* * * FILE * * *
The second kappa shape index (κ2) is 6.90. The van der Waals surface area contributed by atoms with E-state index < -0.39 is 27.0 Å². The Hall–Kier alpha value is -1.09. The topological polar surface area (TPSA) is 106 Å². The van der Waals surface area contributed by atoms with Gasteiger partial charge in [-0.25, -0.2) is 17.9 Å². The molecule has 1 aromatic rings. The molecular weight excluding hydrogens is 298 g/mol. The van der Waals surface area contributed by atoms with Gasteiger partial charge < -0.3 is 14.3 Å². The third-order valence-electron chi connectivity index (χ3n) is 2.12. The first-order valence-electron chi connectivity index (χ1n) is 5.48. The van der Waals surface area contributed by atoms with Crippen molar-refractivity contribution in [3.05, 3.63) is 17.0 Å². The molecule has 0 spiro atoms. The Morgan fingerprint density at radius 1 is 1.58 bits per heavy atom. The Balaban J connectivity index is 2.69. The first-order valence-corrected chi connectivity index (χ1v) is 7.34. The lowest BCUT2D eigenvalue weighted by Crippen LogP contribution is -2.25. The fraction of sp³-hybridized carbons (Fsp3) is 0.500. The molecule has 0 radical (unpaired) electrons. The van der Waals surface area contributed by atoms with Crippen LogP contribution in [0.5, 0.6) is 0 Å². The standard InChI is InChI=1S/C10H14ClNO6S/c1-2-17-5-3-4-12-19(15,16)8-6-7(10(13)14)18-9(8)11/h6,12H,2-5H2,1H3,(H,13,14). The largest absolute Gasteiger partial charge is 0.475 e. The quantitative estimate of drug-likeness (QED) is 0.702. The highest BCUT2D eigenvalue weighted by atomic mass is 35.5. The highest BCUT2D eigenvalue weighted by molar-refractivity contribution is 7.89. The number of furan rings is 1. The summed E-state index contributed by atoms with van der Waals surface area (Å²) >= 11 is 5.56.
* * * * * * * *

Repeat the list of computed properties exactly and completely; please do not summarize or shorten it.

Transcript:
The second kappa shape index (κ2) is 6.90. The van der Waals surface area contributed by atoms with E-state index < -0.39 is 27.0 Å². The Hall–Kier alpha value is -1.09. The topological polar surface area (TPSA) is 106 Å². The van der Waals surface area contributed by atoms with Gasteiger partial charge in [-0.25, -0.2) is 17.9 Å². The molecule has 1 aromatic rings. The molecular weight excluding hydrogens is 298 g/mol. The van der Waals surface area contributed by atoms with Gasteiger partial charge < -0.3 is 14.3 Å². The third-order valence-electron chi connectivity index (χ3n) is 2.12. The first-order valence-electron chi connectivity index (χ1n) is 5.48. The van der Waals surface area contributed by atoms with Crippen molar-refractivity contribution in [3.05, 3.63) is 17.0 Å². The molecule has 0 spiro atoms. The Morgan fingerprint density at radius 1 is 1.58 bits per heavy atom. The Balaban J connectivity index is 2.69. The first-order valence-corrected chi connectivity index (χ1v) is 7.34. The lowest BCUT2D eigenvalue weighted by Crippen LogP contribution is -2.25. The fraction of sp³-hybridized carbons (Fsp3) is 0.500. The molecule has 0 radical (unpaired) electrons. The van der Waals surface area contributed by atoms with Crippen LogP contribution in [0.5, 0.6) is 0 Å². The standard InChI is InChI=1S/C10H14ClNO6S/c1-2-17-5-3-4-12-19(15,16)8-6-7(10(13)14)18-9(8)11/h6,12H,2-5H2,1H3,(H,13,14). The largest absolute Gasteiger partial charge is 0.475 e. The quantitative estimate of drug-likeness (QED) is 0.702. The highest BCUT2D eigenvalue weighted by atomic mass is 35.5. The highest BCUT2D eigenvalue weighted by molar-refractivity contribution is 7.89. The number of furan rings is 1. The summed E-state index contributed by atoms with van der Waals surface area (Å²) >= 11 is 5.56.